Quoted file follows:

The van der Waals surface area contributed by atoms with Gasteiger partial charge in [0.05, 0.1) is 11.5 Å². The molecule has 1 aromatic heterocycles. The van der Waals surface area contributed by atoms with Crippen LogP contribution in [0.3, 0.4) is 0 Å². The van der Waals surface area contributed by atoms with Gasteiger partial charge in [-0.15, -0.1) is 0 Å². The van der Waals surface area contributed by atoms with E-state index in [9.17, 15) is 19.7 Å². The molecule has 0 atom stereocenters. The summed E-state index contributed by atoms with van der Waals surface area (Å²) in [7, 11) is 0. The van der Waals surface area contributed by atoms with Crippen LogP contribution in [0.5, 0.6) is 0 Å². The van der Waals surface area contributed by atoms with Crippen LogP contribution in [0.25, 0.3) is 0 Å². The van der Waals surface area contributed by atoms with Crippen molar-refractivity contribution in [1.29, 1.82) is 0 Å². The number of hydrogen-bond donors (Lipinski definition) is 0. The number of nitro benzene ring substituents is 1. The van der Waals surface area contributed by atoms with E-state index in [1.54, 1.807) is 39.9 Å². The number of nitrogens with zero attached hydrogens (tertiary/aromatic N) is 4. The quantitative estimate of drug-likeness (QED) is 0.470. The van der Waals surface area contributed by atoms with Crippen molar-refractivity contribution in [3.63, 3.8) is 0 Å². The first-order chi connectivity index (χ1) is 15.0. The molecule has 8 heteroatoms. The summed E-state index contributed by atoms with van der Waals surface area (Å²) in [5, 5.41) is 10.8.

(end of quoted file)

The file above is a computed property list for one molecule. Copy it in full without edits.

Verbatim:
The van der Waals surface area contributed by atoms with Gasteiger partial charge in [0.05, 0.1) is 11.5 Å². The molecule has 1 aromatic heterocycles. The van der Waals surface area contributed by atoms with Crippen LogP contribution in [0.3, 0.4) is 0 Å². The van der Waals surface area contributed by atoms with Gasteiger partial charge in [-0.15, -0.1) is 0 Å². The van der Waals surface area contributed by atoms with E-state index in [9.17, 15) is 19.7 Å². The molecule has 0 atom stereocenters. The summed E-state index contributed by atoms with van der Waals surface area (Å²) in [7, 11) is 0. The van der Waals surface area contributed by atoms with Crippen LogP contribution in [0.5, 0.6) is 0 Å². The van der Waals surface area contributed by atoms with Crippen LogP contribution in [0.25, 0.3) is 0 Å². The van der Waals surface area contributed by atoms with Crippen molar-refractivity contribution in [1.29, 1.82) is 0 Å². The number of hydrogen-bond donors (Lipinski definition) is 0. The number of nitro benzene ring substituents is 1. The van der Waals surface area contributed by atoms with E-state index in [1.54, 1.807) is 39.9 Å². The number of nitrogens with zero attached hydrogens (tertiary/aromatic N) is 4. The quantitative estimate of drug-likeness (QED) is 0.470. The van der Waals surface area contributed by atoms with Crippen molar-refractivity contribution in [3.63, 3.8) is 0 Å². The first-order chi connectivity index (χ1) is 15.0. The molecule has 8 heteroatoms. The summed E-state index contributed by atoms with van der Waals surface area (Å²) in [5, 5.41) is 10.8.